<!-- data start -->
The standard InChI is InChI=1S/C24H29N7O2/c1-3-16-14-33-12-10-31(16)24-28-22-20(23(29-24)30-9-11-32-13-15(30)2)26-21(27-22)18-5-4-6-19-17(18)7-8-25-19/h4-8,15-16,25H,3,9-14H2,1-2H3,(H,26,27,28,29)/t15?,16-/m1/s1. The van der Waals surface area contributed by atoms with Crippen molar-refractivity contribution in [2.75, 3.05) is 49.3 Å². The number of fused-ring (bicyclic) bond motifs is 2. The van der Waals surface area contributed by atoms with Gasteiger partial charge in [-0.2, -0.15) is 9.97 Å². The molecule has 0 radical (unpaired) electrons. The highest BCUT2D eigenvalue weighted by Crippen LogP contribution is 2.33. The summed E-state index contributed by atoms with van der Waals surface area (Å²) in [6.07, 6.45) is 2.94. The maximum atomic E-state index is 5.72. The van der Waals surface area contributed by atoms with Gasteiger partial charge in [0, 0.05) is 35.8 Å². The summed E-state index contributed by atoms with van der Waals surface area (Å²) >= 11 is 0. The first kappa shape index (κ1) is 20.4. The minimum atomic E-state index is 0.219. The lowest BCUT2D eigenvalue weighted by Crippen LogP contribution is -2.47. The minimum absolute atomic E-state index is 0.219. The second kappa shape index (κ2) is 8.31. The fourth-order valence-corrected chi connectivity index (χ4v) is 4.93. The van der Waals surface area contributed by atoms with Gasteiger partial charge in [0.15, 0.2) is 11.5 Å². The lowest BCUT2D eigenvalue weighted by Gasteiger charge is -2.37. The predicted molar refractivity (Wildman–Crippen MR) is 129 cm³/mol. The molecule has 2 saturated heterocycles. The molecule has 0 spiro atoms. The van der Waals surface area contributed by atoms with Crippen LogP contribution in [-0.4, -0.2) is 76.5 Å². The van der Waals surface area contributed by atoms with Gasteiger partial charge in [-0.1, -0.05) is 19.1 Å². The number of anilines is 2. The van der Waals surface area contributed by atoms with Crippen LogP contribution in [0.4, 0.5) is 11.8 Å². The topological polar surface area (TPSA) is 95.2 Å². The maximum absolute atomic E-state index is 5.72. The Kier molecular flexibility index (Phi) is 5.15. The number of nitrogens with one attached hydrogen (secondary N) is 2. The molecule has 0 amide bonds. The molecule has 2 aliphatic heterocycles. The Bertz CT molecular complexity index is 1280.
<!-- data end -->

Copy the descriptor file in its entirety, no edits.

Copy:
The standard InChI is InChI=1S/C24H29N7O2/c1-3-16-14-33-12-10-31(16)24-28-22-20(23(29-24)30-9-11-32-13-15(30)2)26-21(27-22)18-5-4-6-19-17(18)7-8-25-19/h4-8,15-16,25H,3,9-14H2,1-2H3,(H,26,27,28,29)/t15?,16-/m1/s1. The van der Waals surface area contributed by atoms with Crippen molar-refractivity contribution in [2.75, 3.05) is 49.3 Å². The number of fused-ring (bicyclic) bond motifs is 2. The van der Waals surface area contributed by atoms with Gasteiger partial charge in [-0.2, -0.15) is 9.97 Å². The molecule has 0 radical (unpaired) electrons. The highest BCUT2D eigenvalue weighted by Crippen LogP contribution is 2.33. The summed E-state index contributed by atoms with van der Waals surface area (Å²) in [6.07, 6.45) is 2.94. The maximum atomic E-state index is 5.72. The van der Waals surface area contributed by atoms with Gasteiger partial charge in [0, 0.05) is 35.8 Å². The summed E-state index contributed by atoms with van der Waals surface area (Å²) >= 11 is 0. The first kappa shape index (κ1) is 20.4. The minimum atomic E-state index is 0.219. The lowest BCUT2D eigenvalue weighted by Crippen LogP contribution is -2.47. The minimum absolute atomic E-state index is 0.219. The second kappa shape index (κ2) is 8.31. The fourth-order valence-corrected chi connectivity index (χ4v) is 4.93. The van der Waals surface area contributed by atoms with Gasteiger partial charge in [0.15, 0.2) is 11.5 Å². The lowest BCUT2D eigenvalue weighted by Gasteiger charge is -2.37. The predicted molar refractivity (Wildman–Crippen MR) is 129 cm³/mol. The molecule has 2 saturated heterocycles. The molecule has 0 spiro atoms. The van der Waals surface area contributed by atoms with Crippen LogP contribution in [-0.4, -0.2) is 76.5 Å². The van der Waals surface area contributed by atoms with Gasteiger partial charge in [-0.1, -0.05) is 19.1 Å². The number of anilines is 2. The van der Waals surface area contributed by atoms with Crippen LogP contribution in [0.4, 0.5) is 11.8 Å². The topological polar surface area (TPSA) is 95.2 Å². The maximum absolute atomic E-state index is 5.72. The Kier molecular flexibility index (Phi) is 5.15. The number of nitrogens with one attached hydrogen (secondary N) is 2. The molecule has 0 amide bonds. The molecule has 2 aliphatic heterocycles. The Bertz CT molecular complexity index is 1280.